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The diplomatic upset came after German news magazine Der Spiegel published leaked documents provided by whistle-blower Edward Snowden reportedly showing how the (NSA) hacked the email address of then President Felipe Calderon.
“This practice is unacceptable, unlawful and is contrary to Mexican law and international law,” a statement from the Mexican foreign ministry said.
This was the second time that Mexico complained to Washington about its overseas spying programme.
The statement went on to say that US President Barack Obama had promised his Mexican counterpart President Enrique Pena Niety to conduct a thorough investigation into how the NSA gathered information.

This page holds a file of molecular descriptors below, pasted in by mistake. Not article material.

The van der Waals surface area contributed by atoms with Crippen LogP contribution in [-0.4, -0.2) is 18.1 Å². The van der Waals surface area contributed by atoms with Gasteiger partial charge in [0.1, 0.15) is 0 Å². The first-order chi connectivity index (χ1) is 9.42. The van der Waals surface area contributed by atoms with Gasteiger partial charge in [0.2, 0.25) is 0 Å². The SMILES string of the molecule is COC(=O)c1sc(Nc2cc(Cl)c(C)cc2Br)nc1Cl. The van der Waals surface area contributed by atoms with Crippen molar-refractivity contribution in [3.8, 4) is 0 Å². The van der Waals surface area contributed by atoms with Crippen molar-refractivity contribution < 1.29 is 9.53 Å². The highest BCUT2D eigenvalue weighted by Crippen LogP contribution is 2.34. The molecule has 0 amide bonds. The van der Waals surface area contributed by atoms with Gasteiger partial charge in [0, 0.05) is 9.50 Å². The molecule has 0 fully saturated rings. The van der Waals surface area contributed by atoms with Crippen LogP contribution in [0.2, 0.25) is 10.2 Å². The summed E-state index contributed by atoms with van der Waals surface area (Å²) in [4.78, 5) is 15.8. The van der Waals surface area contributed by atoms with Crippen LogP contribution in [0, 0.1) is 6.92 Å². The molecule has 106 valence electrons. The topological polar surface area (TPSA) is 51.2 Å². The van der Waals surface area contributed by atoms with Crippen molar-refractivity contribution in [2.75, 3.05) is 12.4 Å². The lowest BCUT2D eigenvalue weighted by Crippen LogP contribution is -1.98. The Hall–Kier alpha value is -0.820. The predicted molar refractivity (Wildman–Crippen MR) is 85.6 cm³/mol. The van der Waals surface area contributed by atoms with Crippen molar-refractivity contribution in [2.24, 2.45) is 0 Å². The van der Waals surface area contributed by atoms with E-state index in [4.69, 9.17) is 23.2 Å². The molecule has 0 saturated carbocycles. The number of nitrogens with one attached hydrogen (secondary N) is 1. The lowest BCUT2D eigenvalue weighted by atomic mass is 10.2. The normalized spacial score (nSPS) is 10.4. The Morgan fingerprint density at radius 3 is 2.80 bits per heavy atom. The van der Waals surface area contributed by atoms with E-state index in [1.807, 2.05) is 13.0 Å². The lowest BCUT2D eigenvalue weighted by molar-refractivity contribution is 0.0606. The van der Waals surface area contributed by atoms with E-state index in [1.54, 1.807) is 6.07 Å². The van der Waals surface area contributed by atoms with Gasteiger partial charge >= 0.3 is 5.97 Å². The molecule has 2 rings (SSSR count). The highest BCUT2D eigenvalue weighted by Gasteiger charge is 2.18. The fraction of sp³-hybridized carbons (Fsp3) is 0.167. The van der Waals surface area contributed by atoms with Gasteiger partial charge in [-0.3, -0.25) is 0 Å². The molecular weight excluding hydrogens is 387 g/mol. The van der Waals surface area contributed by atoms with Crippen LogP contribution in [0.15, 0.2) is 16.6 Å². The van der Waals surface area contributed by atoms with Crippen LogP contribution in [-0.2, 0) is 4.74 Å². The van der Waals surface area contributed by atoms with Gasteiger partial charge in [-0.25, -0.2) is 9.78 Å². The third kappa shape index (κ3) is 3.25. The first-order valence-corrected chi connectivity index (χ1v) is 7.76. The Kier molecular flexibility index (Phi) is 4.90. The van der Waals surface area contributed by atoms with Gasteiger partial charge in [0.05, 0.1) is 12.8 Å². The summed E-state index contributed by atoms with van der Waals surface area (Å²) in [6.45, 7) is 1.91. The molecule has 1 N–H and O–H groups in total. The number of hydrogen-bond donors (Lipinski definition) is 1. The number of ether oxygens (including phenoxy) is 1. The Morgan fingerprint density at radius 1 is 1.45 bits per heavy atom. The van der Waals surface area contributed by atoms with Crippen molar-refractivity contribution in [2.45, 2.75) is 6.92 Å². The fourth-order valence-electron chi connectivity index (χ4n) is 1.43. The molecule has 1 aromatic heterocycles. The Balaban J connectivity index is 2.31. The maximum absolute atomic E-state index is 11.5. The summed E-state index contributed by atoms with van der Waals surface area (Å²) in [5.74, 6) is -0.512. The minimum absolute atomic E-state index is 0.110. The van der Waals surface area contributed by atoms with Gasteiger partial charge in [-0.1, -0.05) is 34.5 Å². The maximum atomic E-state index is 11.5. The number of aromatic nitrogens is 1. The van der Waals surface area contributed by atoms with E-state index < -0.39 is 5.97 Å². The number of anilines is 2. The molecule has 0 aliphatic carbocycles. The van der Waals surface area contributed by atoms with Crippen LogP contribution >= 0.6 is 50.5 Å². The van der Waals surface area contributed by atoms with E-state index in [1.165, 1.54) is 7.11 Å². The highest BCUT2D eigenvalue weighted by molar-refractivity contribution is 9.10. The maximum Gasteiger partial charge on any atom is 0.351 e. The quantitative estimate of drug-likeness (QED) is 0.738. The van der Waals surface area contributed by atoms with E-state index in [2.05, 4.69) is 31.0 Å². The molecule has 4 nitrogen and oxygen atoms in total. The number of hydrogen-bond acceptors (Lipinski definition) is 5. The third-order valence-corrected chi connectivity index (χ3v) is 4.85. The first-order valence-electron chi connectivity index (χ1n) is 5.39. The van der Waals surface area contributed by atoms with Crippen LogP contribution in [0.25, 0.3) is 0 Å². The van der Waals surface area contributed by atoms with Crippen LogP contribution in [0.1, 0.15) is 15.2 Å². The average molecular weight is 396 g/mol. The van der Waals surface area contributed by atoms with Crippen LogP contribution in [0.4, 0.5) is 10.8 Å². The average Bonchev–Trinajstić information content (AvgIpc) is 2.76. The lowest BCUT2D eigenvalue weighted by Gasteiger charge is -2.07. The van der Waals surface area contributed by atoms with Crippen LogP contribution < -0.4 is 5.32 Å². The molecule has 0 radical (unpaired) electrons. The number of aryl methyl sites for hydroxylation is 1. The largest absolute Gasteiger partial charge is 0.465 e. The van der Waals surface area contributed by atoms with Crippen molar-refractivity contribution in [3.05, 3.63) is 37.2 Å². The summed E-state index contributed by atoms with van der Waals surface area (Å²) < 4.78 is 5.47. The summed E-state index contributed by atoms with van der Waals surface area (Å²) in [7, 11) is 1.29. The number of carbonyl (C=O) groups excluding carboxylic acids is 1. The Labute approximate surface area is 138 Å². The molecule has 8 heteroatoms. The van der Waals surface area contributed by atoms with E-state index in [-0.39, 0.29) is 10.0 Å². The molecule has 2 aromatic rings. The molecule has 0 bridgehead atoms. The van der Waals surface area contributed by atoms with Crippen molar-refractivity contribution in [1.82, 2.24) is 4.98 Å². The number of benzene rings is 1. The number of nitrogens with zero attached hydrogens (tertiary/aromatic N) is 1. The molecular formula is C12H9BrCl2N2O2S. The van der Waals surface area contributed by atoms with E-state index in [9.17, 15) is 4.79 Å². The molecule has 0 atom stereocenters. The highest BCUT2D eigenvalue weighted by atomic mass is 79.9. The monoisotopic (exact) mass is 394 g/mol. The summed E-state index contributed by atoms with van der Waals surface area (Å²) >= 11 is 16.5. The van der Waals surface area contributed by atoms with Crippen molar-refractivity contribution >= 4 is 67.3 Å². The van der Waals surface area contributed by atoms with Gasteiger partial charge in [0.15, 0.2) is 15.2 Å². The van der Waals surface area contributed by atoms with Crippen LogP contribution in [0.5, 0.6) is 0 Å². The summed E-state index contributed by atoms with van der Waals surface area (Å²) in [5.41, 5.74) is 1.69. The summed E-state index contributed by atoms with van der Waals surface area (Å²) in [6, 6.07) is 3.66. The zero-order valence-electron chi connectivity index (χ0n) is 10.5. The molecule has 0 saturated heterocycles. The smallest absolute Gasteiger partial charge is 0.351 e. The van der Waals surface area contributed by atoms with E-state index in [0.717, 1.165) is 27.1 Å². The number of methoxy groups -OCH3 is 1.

Obama made a similar pledge to Brazilian President Dilma Rousseff over charges that the NSA had spied on that country’s industry, business sector and citizens – including the leadership.
In September, Brazil responded firmly to revelations it was a target of NSA spying. Rousseff canceled a previously scheduled official state visit to the US and during the General Assembly two weeks ago accused Washington of being in breach of international law.